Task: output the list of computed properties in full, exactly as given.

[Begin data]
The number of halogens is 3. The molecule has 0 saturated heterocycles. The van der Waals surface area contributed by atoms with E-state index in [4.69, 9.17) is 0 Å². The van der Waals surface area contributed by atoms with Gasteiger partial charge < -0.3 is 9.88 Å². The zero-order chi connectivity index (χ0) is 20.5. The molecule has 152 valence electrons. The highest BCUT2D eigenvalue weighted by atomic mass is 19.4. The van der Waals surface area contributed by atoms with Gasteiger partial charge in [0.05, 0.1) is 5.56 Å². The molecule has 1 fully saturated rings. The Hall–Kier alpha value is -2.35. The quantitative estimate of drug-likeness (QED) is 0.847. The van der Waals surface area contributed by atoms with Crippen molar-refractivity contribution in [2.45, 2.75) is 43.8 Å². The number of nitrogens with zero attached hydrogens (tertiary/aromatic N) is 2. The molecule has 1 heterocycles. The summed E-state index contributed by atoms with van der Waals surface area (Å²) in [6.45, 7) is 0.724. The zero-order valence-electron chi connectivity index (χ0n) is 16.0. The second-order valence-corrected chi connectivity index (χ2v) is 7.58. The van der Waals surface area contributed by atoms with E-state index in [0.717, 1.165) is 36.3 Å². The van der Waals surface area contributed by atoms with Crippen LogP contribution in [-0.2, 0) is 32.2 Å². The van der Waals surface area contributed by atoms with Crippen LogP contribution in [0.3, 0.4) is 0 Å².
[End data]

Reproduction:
The number of halogens is 3. The molecule has 0 saturated heterocycles. The van der Waals surface area contributed by atoms with E-state index in [4.69, 9.17) is 0 Å². The van der Waals surface area contributed by atoms with Gasteiger partial charge < -0.3 is 9.88 Å². The zero-order chi connectivity index (χ0) is 20.5. The molecule has 152 valence electrons. The highest BCUT2D eigenvalue weighted by atomic mass is 19.4. The van der Waals surface area contributed by atoms with Gasteiger partial charge in [0.05, 0.1) is 5.56 Å². The molecule has 1 fully saturated rings. The Hall–Kier alpha value is -2.35. The quantitative estimate of drug-likeness (QED) is 0.847. The van der Waals surface area contributed by atoms with Crippen molar-refractivity contribution in [2.45, 2.75) is 43.8 Å². The number of nitrogens with zero attached hydrogens (tertiary/aromatic N) is 2. The molecule has 1 heterocycles. The summed E-state index contributed by atoms with van der Waals surface area (Å²) in [6.45, 7) is 0.724. The zero-order valence-electron chi connectivity index (χ0n) is 16.0. The second-order valence-corrected chi connectivity index (χ2v) is 7.58. The van der Waals surface area contributed by atoms with E-state index in [0.717, 1.165) is 36.3 Å². The van der Waals surface area contributed by atoms with Crippen LogP contribution in [-0.2, 0) is 32.2 Å². The van der Waals surface area contributed by atoms with Crippen LogP contribution in [0.3, 0.4) is 0 Å².